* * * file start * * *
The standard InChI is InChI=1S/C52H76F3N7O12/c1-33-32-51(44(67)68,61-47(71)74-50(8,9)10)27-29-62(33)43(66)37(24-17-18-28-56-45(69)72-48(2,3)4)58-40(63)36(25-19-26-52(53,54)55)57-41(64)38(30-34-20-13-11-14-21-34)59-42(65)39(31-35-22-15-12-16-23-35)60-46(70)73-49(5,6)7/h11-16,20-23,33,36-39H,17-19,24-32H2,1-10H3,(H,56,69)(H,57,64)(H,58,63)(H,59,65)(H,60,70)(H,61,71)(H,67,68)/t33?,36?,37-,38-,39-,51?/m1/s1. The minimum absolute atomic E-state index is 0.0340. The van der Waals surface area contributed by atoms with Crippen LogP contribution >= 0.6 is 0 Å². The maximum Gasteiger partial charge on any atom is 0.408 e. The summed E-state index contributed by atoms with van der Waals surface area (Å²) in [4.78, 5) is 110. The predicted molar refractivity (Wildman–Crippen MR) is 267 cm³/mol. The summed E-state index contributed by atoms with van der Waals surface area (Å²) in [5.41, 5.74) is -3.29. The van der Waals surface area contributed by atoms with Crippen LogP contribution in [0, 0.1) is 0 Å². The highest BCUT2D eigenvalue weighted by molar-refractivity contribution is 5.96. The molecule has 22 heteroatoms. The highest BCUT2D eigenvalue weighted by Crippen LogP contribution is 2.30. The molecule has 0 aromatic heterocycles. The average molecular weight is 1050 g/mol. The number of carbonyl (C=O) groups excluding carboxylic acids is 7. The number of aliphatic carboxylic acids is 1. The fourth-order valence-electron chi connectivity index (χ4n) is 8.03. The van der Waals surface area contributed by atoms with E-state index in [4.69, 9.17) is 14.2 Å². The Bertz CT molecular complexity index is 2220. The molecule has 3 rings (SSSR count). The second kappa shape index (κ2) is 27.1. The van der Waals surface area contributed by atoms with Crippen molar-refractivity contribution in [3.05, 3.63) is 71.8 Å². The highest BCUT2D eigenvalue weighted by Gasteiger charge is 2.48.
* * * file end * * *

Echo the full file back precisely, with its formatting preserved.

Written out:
The standard InChI is InChI=1S/C52H76F3N7O12/c1-33-32-51(44(67)68,61-47(71)74-50(8,9)10)27-29-62(33)43(66)37(24-17-18-28-56-45(69)72-48(2,3)4)58-40(63)36(25-19-26-52(53,54)55)57-41(64)38(30-34-20-13-11-14-21-34)59-42(65)39(31-35-22-15-12-16-23-35)60-46(70)73-49(5,6)7/h11-16,20-23,33,36-39H,17-19,24-32H2,1-10H3,(H,56,69)(H,57,64)(H,58,63)(H,59,65)(H,60,70)(H,61,71)(H,67,68)/t33?,36?,37-,38-,39-,51?/m1/s1. The minimum absolute atomic E-state index is 0.0340. The van der Waals surface area contributed by atoms with Crippen LogP contribution >= 0.6 is 0 Å². The maximum Gasteiger partial charge on any atom is 0.408 e. The summed E-state index contributed by atoms with van der Waals surface area (Å²) in [4.78, 5) is 110. The predicted molar refractivity (Wildman–Crippen MR) is 267 cm³/mol. The summed E-state index contributed by atoms with van der Waals surface area (Å²) in [5.41, 5.74) is -3.29. The van der Waals surface area contributed by atoms with Crippen LogP contribution in [0, 0.1) is 0 Å². The highest BCUT2D eigenvalue weighted by molar-refractivity contribution is 5.96. The molecule has 22 heteroatoms. The highest BCUT2D eigenvalue weighted by Crippen LogP contribution is 2.30. The molecule has 0 aromatic heterocycles. The average molecular weight is 1050 g/mol. The number of carbonyl (C=O) groups excluding carboxylic acids is 7. The number of aliphatic carboxylic acids is 1. The fourth-order valence-electron chi connectivity index (χ4n) is 8.03. The van der Waals surface area contributed by atoms with E-state index in [4.69, 9.17) is 14.2 Å². The Bertz CT molecular complexity index is 2220. The molecule has 3 rings (SSSR count). The second kappa shape index (κ2) is 27.1. The van der Waals surface area contributed by atoms with Crippen molar-refractivity contribution in [3.05, 3.63) is 71.8 Å². The highest BCUT2D eigenvalue weighted by Gasteiger charge is 2.48.